ANNAPOLIS – Attorneys for a convicted rapist and the state argued Thursday over whether Maryland appellate courts should routinely order new trials for inmates convicted before 1980 of violent crimes or if their appeals should be uniformly reviewed by circuit courts to determine if the convicts’ rights were violated and a retrial is in order.
The argument, before the Maryland Court of Appeals, addressed the appropriate procedural process following the state high court’s rulings in 2015 and 2012 that trial judges before 1980 routinely violated defendants’ constitutional right to due process by telling jurors that judicial instructions to them were “advisory.”
Assistant Maryland Public Defender Jeffrey M. Ross said the intermediate Court of Special Appeals can generally order new trials in these cases, as the high court clearly stated in its decisions that fair trials were rare until 1980 due to the flawed instructions.
But Assistant Maryland Attorney General Cathleen C. Brockmeyer said the issue of whether faulty jury instructions denied specific defendants their constitutional rights must be proven at a circuit-court hearing rather than presumed by the Court of Special Appeals.
Appearing before the high court, Brockmeyer said the Court of Special Appeals was wrong to order a new trial rather than a circuit-court hearing in James Leslie Adams-Bey Jr.’s appeal of his pre-1980 conviction for first-degree rape.
She said the Court of Appeals’ 2012 decision in Unger v. State, which the judges reaffirmed in August, addressed solely the jury instructions’ unconstitutionality and did not mandate new trials for the convicts.
The decision to grant new trials should be left to circuit-court judges after they review whether a conviction in fact resulted from a constitutionally flawed instruction, according to Brockmeyer. By summarily ordering a new trial, the Court of Special Appeals has “usurped” the circuit court’s discretion, she said.
Prior to 1980, jury instructions were commonly – but not uniformly – unconstitutional and did not always result in unfair convictions, Brockmeyer said. This uncertainty provides “all the more reason to leave it to the circuit court” to review the trial record in each case, she said.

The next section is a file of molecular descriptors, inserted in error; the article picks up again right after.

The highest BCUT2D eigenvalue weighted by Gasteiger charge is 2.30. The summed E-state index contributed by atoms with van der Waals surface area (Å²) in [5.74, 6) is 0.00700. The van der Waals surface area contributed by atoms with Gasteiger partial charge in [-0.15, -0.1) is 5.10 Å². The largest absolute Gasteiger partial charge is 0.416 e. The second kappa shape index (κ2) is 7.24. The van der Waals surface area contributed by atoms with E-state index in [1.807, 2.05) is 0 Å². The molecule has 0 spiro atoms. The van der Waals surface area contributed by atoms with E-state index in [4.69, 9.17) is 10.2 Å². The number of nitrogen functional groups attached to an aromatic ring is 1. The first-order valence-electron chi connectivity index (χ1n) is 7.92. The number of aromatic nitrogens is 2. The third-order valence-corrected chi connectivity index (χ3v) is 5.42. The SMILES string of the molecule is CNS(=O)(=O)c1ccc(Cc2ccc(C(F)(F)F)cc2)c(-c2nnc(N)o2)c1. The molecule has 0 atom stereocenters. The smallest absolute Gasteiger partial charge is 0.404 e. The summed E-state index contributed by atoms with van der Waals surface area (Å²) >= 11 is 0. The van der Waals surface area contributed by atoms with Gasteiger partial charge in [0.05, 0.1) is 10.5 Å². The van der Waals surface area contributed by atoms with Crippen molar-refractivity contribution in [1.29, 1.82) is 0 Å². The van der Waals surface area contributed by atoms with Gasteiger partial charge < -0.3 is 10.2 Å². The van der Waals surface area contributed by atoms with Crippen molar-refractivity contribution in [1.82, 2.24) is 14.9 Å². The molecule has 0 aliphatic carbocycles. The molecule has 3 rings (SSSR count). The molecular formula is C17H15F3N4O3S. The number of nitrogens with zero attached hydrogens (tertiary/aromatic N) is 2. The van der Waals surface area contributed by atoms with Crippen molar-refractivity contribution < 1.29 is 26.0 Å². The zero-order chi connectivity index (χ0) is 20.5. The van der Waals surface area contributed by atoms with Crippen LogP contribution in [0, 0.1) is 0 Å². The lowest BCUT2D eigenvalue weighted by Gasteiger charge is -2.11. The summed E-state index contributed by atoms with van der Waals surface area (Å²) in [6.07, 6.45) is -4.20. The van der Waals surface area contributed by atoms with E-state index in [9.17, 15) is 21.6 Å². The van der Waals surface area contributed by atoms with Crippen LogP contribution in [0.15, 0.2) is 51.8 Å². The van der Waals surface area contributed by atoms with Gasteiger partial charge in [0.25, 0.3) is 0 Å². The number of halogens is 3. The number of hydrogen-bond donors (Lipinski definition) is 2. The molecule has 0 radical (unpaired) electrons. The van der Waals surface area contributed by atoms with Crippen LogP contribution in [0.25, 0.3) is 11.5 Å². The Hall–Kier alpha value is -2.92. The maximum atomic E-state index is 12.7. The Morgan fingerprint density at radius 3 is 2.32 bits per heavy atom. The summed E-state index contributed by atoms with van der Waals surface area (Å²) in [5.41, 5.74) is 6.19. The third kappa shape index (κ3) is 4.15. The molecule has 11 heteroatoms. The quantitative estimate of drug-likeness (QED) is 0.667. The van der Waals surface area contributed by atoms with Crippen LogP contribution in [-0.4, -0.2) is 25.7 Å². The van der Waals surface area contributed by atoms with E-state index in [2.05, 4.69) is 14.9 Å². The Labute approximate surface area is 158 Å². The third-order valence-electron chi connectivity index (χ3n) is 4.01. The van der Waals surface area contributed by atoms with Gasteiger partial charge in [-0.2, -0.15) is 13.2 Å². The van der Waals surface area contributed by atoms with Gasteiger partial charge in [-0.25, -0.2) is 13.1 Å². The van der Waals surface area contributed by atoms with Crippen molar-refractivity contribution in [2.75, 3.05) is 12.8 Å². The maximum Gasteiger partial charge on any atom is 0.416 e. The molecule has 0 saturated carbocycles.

Ross countered that the high court in Unger, and again last year in State v. Waine, held that the advisory instructions before 1980 allowed jurors “to disregard bedrock principles of due process,” including guilt beyond a reasonable doubt. In applying Unger and Waine, the Court of Special Appeals therefore may order a new trial without deferring to the circuit court, Ross said.
The appellate court “properly exercised its statutory review authority” in ordering a new trial for Adams-Bey, Ross added.
A middle ground?
Several Court of Appeals judges, in questioning the lawyers, indicated the solution might be a middle ground in which the Court of Special Appeals can either order a new trial or remand the case to the circuit court for its consideration of whether to hold a retrial.
Chief Judge Mary Ellen Barbera said a remand would be appropriate in the “unlikely circumstance” that a pre-1980 jury instruction did not violate a defendant’s right to due process. Similarly, an appellate-court order for a new trial should be rendered when “no doubt” exists that the advisory instruction denied the defendant a fair trial.
Judge Lynne A. Battaglia, a retired jurist sitting by special assignment, said the Unger-related appeals should be decided on a case-by-case basis to determine if the flawed jury instruction resulted in a constitutionally unfair trial.
“It’s not one size fits all after Unger,” Battaglia said.
In Unger and Waine, the Court of Appeals held the advisory jury instructions were unconstitutional because they failed to inform jurors that guilt must be proven beyond a reasonable doubt. The court also said defendants whose judges had given the advisory instruction could now challenge their pre-1980 convictions — even if their attorneys had not raised an objection at trial.
The high court’s decisions have resulted in the Court of Special Appeals being inundated with review requests from inmates whose convictions date to the 1970s. More than 85 convicts serving long sentences have been released from prison after challenging the advisory instruction, a figure the Maryland attorney general’s office derided last year as “the Unger windfall.”
The Court of Appeals is expected to render its decision by Aug. 31 in the case State v. James Leslie Adams-Bey Jr., No. 105, September Term 2015.
The top court heard Thursday its last scheduled oral arguments of the current term. The court is scheduled to sit next on Sept. 1, the opening day of its 2016-2017 term.